Something that was a big help to me was the following video:
The way I understand it, when we vote in Nov, we're not actually voting for our president. We're voting for our states' representatives to the electoral college.
To make a comparison to another branch of government: we don't vote as an entire populace on legislative matters. Instead, we elect individuals to vote on our behalf, trusting them to make their decisions on the behalf of their constituents.
Here's the deal, from what I understand, when a party puts itself on a state's ballot (or as a write-in), they must provide a list of individuals who will serve, basically as the electors, or, if you want to think of it this way, the potential ambassadors from that state to the electoral college, should that party win.
So, if I understand properly and if electoral college is done well, we are, in essence, electing our electoral committee who will then elect the president. The reason we tend to think of the Nov election as basically the presidential election is because it's very rare, and in certain states, illegal, for electoral college members to vote for a party candidate not from their own party.
Why do some sparsely-populated states, like Wyoming, have a stronger proportional representation per capita than more populous states, like California?
From what I understand, this was done to prevent the interests of the populous states, and especially the interests of densely-populated urban areas from overshadowing the interests of other, less densely-populated parts of the country. This helps to ensure that the presidential candidates make some kind of effort to reach out to these states.
To put it in a kind of perspective, the system has a measure of short-term unfairness of voter representation in it to prevent a more severe long-term unfairness of votee representation.
Why do a majority of states have a winner-takes-all approach to assigning their electoral college members?
I have no bloody idea. Frankly, that frustrates me, too. If part of the purpose of electoral college is to induce coalition-forming across political lines, then surely a proportional representation would be better for the country overall, right?
As a proponent of third parties, first-past-the-post, winner-takes-all approaches merely secure a duality of dominant parties, because the states then become the filtering ground to snuff out any third party opposition. Would it not be in the interest of the greater populace if, because of third parties, neither major party would alone be able to reach the 270 of 538 electoral college votes necessary to appoint the president?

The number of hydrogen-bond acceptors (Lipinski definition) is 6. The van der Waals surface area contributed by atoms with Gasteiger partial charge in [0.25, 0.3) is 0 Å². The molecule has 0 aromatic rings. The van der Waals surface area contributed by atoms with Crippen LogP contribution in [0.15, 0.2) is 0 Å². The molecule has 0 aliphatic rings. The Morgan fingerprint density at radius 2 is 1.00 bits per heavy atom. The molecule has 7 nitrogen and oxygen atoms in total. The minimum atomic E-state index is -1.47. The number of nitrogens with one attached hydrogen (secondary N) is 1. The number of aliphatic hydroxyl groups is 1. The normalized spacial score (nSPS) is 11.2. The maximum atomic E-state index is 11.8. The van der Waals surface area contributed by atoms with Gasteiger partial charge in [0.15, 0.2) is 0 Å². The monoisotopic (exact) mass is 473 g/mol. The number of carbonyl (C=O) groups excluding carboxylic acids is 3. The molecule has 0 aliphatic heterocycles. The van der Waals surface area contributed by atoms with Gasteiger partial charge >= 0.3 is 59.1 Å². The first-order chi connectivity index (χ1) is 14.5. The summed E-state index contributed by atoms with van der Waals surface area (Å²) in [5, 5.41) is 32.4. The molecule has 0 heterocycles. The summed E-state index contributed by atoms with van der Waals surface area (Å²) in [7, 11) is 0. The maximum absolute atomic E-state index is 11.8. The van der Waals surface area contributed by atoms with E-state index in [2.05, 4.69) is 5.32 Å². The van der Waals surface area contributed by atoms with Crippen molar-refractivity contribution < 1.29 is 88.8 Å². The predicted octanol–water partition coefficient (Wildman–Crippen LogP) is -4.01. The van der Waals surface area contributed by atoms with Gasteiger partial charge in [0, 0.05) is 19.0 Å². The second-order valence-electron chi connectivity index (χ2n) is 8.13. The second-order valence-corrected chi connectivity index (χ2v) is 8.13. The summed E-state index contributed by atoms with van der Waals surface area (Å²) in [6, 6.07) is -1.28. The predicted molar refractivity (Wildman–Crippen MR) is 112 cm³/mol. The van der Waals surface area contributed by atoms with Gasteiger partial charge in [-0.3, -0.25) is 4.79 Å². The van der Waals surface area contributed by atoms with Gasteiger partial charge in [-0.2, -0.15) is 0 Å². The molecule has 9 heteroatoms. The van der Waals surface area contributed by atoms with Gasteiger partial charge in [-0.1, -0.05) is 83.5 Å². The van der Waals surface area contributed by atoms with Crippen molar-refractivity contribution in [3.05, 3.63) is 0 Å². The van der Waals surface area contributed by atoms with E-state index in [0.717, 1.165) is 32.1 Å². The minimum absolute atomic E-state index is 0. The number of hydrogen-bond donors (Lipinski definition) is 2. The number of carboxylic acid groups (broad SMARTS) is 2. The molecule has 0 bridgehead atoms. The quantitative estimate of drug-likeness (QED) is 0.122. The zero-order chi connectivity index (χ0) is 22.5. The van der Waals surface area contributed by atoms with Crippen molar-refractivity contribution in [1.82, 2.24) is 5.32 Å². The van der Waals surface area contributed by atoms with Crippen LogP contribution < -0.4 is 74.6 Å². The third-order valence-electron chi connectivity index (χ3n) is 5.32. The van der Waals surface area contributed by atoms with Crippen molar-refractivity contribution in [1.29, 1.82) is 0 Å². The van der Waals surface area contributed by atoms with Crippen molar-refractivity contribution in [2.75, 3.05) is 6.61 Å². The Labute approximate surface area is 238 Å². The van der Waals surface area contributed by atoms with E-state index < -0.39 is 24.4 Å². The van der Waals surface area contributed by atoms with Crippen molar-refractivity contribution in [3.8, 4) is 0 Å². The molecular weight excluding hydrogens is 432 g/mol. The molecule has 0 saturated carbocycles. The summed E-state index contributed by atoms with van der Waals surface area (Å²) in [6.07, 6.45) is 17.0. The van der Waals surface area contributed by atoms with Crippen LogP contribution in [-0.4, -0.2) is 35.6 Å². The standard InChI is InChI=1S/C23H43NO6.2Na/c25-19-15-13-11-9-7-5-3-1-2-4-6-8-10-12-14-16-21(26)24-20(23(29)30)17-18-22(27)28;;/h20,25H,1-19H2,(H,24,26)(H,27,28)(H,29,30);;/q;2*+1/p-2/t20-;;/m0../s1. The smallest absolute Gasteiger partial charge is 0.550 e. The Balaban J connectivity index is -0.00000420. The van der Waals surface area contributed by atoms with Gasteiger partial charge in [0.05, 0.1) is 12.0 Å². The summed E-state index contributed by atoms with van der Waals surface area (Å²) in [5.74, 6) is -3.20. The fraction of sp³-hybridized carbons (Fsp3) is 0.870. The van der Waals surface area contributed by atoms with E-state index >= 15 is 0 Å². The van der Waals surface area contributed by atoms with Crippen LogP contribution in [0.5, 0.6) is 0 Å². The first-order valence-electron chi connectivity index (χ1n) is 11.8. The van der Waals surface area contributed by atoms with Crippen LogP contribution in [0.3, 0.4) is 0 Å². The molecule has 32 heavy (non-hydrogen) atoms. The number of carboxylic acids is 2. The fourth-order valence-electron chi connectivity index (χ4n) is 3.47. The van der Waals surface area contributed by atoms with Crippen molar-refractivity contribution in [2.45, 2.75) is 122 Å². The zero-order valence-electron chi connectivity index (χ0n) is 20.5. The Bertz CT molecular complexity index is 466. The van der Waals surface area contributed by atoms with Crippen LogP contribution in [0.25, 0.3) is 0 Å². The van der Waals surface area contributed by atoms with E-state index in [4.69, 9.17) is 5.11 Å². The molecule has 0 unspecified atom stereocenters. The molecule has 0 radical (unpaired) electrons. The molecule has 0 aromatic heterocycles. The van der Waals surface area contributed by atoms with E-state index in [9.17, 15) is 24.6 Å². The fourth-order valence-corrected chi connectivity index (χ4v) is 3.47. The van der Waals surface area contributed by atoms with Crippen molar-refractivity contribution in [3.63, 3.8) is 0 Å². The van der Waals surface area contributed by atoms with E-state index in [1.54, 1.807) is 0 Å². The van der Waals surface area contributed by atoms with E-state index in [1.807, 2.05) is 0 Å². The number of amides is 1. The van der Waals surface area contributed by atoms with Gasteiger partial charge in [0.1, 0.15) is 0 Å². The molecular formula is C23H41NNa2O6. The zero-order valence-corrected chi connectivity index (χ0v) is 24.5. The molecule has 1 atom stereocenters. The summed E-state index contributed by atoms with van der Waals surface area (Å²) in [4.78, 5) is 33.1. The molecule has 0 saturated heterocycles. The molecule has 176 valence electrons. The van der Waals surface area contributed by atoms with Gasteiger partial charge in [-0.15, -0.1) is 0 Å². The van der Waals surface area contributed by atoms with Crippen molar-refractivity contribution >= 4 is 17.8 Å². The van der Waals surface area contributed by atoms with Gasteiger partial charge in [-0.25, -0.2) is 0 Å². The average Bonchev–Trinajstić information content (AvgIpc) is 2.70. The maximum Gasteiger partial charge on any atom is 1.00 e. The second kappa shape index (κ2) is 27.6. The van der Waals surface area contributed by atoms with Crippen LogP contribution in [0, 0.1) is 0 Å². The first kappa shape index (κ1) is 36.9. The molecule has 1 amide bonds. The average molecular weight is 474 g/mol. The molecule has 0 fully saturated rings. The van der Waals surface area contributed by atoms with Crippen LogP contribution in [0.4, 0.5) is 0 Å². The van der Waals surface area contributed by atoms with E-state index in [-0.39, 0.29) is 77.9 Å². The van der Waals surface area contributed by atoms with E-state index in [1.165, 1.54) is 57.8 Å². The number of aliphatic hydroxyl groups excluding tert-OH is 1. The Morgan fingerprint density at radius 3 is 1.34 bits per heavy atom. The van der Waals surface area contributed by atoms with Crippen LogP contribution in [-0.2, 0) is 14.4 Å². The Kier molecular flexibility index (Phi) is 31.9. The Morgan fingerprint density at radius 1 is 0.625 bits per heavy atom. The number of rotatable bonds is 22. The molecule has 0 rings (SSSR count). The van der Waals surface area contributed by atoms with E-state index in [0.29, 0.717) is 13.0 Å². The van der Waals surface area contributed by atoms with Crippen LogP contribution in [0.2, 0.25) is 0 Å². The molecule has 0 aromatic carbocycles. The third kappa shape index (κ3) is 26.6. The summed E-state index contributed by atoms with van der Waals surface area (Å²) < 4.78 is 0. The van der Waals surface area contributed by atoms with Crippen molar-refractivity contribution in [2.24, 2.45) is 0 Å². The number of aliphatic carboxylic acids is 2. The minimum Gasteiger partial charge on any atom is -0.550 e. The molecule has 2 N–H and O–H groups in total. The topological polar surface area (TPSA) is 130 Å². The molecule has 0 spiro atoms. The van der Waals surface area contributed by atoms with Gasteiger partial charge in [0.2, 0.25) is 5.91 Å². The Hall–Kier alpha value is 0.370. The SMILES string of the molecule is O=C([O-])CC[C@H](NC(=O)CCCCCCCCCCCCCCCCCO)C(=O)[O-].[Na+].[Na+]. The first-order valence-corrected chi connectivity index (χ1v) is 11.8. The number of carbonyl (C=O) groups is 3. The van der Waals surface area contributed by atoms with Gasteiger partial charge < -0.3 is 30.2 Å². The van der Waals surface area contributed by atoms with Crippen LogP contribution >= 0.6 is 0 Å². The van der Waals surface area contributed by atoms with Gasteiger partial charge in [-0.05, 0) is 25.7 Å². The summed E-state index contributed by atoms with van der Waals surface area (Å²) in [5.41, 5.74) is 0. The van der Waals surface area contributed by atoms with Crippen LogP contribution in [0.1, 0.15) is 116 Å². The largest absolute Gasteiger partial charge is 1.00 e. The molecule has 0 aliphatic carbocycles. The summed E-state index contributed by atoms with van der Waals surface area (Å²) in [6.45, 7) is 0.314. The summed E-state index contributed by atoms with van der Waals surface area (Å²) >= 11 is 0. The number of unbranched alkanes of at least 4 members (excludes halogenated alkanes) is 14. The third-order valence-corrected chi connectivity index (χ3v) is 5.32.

My question/proposal is this:
- Currently, the wining party being awarded the entire gamut of elector slots for a particular state, gaining disproportionate representation of the state's populace.
- If the elector slots are distributed proportionally as represented by the state's vote, would third parties be able to gain traction as swing parties, comparable to how certain states are swing states, being able to be the determining factor in which party's nominee?
- This would necessitate that electors not be under compulsion to vote their party, but be given the freedom to be swayed by argument and debate.
I know that, initially, the electoral college would become a reflection of the popular vote, becoming subject to its "tyranny", but my hopeful vision is of a 40%-40% split in electoral college, with the remaining 20% being a scattering of third-party representatives.
How are a party's potential electors for each state chosen?
Frankly, I don't know. I wouldn't be surprised if they're appointed by the state chapter prior to or as a requirement for obtaining ballot or write-in access. Personally, I think it would be beneficial to have greater transparency, for registered members of a party to be able to vote for the electors in their state's conventions. Of course, this is just a speculative example.
In closing, clearly, I am a fan of the electoral college system. I think there are tweaks that could be made to improve it. I also think that we need to stop portraying the Nov election as the presidential election. The Nov election, while currently the de facto presidential election, is actually the election of our electoral college representatives. This false portrayal of the Nov elections needs to stop. We, as a populace, need to educate ourselves into the workings of our representative democracy, to be better informed about the effects and implications of what we are truly voting for. Only then will we be able to petition for reform, if we still deem it necessary.